Quentin Tarantino may rightly be regarded as a baneful influence on some young filmmakers, but when I interviewed him a few years ago he persuasively inveighed against those professional screenwriting teachers who encourage the idea that every good script must have a three-act structure, a “beat” every so many pages, and so on. The only good rule for writing, he insisted, is to forget all arbitrary rules and let your material dictate its own. As obvious as that advice may sound to layfolk, it’s remarkable how seldom it’s put into practice. But Doueiri has obviously grasped it. He recounts in the film’s production notes that he started out with roughly 100 narrative “images” in mind, then arranged them into “a sort of montage” that was given its shape by historical chronology rather than according to any predetermined dramatic structure.
This, admittedly, is a risky method that in unskilled hands could lead to shambling banality. In the case of West Beirut, though, I think it’s the key to the film’s deepest level of attraction: its poetic immediacy and vivid, constant sense that its story, like war or the tumults of adolescence, could veer in any direction at any time.
The glue that holds everything together is the strength of Doueiri’s style. This is one young director who knows exactly where to put his camera in virtually every instance. Ricardo Jacques Gale’s cinematography and Hamze Nasrallah’s production design contribute substantially to the director’s careful balancing of deliberate visual eloquence and raw, authentic immediacy. There’s also a fine score by Stewart Copeland (who was reared in Beirut when his dad was a CIA big). And the film’s performances, by a mix of young non-actors and older professionals, offer a steady stream of wonders and delights.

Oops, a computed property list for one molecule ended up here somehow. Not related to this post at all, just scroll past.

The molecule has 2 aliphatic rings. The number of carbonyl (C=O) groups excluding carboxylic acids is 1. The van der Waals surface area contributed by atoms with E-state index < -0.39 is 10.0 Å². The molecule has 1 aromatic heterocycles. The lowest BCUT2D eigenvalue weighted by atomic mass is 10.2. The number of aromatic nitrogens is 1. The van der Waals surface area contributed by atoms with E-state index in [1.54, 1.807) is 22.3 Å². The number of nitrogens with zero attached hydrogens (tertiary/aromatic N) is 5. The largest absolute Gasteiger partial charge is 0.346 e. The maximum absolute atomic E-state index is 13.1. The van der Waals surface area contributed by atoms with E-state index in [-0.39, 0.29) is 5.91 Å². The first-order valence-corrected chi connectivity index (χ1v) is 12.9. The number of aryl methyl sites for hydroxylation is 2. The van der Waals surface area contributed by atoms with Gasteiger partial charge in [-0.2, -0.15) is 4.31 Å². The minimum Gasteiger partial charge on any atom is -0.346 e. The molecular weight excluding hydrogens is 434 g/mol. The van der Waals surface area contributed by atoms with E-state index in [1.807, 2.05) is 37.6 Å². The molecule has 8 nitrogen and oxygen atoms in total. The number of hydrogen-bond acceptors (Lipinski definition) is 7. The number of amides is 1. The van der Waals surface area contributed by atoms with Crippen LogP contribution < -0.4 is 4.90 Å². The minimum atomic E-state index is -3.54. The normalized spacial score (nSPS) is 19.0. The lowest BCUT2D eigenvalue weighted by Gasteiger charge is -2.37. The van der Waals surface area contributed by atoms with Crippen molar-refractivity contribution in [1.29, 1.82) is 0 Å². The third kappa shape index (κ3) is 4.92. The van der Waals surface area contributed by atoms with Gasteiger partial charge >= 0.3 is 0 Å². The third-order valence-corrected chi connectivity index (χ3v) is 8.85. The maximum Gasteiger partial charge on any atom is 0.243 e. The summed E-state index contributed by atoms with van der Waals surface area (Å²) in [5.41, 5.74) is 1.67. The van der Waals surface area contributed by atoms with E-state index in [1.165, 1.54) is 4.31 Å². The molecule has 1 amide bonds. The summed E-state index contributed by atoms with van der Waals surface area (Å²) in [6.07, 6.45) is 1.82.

Doueiri has said he had no intention of casting his younger brother Rami as Tarek, but what a loss it would be if he’d missed the chance. The gangly, hyperactive kid has an expressive face that inevitably recalls Jean-Pierre Leaud in Truffaut’s Antoine Doinel films. The only problem with the casting, the press kit amusingly notes, emerged when Rami fell in love with the girl who plays May. She didn’t share his infatuation and so he refused to work for a while. (“After three years trying to raise the money for the film,” Doueiri told me on the phone recently, “I couldn’t believe everything was threatened by my brother falling in love. But it was.”)
The film also has terrific performances by Joseph Bou Nassar and Carmen Lebbos as Tarek’s parents. They are educated, middle-class Lebanese whose shattering world hands them a terrible dilemma. Do they stay and risk the deaths of themselves and their loved ones, or flee to international vagabondage in a world that stereotypes their kind as hash peddlers and “sand niggers”?
West Beirut is the rare film to reach American audiences in which Muslim Arabs are presented as fully fleshed central characters. As such, it has a cultural value to match its artistic excellence. And that may well be why its success in Europe has outstripped many of the current products of Europe’s own, increasingly timid cinemas: This film has a story to tell that we haven’t heard before, faces that we’ve never seen on our screens, and a passion that unites its important subject with exceptional cinematic skills.